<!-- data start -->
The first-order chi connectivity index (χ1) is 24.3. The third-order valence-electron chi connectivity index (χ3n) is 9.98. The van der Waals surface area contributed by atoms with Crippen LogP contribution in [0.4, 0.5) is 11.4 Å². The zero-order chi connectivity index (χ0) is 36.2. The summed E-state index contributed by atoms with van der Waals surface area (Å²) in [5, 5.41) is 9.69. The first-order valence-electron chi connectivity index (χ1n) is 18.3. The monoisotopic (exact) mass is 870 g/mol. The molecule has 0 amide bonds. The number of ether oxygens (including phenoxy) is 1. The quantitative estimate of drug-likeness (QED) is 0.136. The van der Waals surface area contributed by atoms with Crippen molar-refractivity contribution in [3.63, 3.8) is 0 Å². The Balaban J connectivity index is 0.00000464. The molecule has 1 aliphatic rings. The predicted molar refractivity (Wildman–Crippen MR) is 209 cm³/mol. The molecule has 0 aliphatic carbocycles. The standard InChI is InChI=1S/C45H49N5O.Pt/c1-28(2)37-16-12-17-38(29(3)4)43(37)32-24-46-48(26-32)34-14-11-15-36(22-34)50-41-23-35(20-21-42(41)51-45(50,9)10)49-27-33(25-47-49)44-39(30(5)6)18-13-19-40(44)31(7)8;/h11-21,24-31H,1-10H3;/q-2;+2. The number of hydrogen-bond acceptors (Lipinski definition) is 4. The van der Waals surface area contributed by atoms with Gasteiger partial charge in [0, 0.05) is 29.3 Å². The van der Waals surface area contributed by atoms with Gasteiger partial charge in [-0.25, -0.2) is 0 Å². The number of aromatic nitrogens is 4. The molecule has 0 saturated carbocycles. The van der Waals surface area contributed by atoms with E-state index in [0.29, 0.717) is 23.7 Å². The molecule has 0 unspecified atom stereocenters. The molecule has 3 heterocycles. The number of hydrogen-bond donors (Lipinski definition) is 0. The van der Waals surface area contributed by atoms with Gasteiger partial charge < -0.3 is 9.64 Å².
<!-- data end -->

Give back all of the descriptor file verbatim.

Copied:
The first-order chi connectivity index (χ1) is 24.3. The third-order valence-electron chi connectivity index (χ3n) is 9.98. The van der Waals surface area contributed by atoms with Crippen LogP contribution in [0.4, 0.5) is 11.4 Å². The zero-order chi connectivity index (χ0) is 36.2. The summed E-state index contributed by atoms with van der Waals surface area (Å²) in [5, 5.41) is 9.69. The first-order valence-electron chi connectivity index (χ1n) is 18.3. The monoisotopic (exact) mass is 870 g/mol. The molecule has 0 amide bonds. The number of ether oxygens (including phenoxy) is 1. The quantitative estimate of drug-likeness (QED) is 0.136. The van der Waals surface area contributed by atoms with Crippen molar-refractivity contribution in [3.63, 3.8) is 0 Å². The Balaban J connectivity index is 0.00000464. The molecule has 1 aliphatic rings. The predicted molar refractivity (Wildman–Crippen MR) is 209 cm³/mol. The molecule has 0 aliphatic carbocycles. The standard InChI is InChI=1S/C45H49N5O.Pt/c1-28(2)37-16-12-17-38(29(3)4)43(37)32-24-46-48(26-32)34-14-11-15-36(22-34)50-41-23-35(20-21-42(41)51-45(50,9)10)49-27-33(25-47-49)44-39(30(5)6)18-13-19-40(44)31(7)8;/h11-21,24-31H,1-10H3;/q-2;+2. The number of hydrogen-bond acceptors (Lipinski definition) is 4. The van der Waals surface area contributed by atoms with Gasteiger partial charge in [0, 0.05) is 29.3 Å². The van der Waals surface area contributed by atoms with Gasteiger partial charge in [-0.25, -0.2) is 0 Å². The number of aromatic nitrogens is 4. The molecule has 0 saturated carbocycles. The van der Waals surface area contributed by atoms with E-state index in [0.29, 0.717) is 23.7 Å². The molecule has 0 unspecified atom stereocenters. The molecule has 3 heterocycles. The number of hydrogen-bond donors (Lipinski definition) is 0. The van der Waals surface area contributed by atoms with Gasteiger partial charge < -0.3 is 9.64 Å².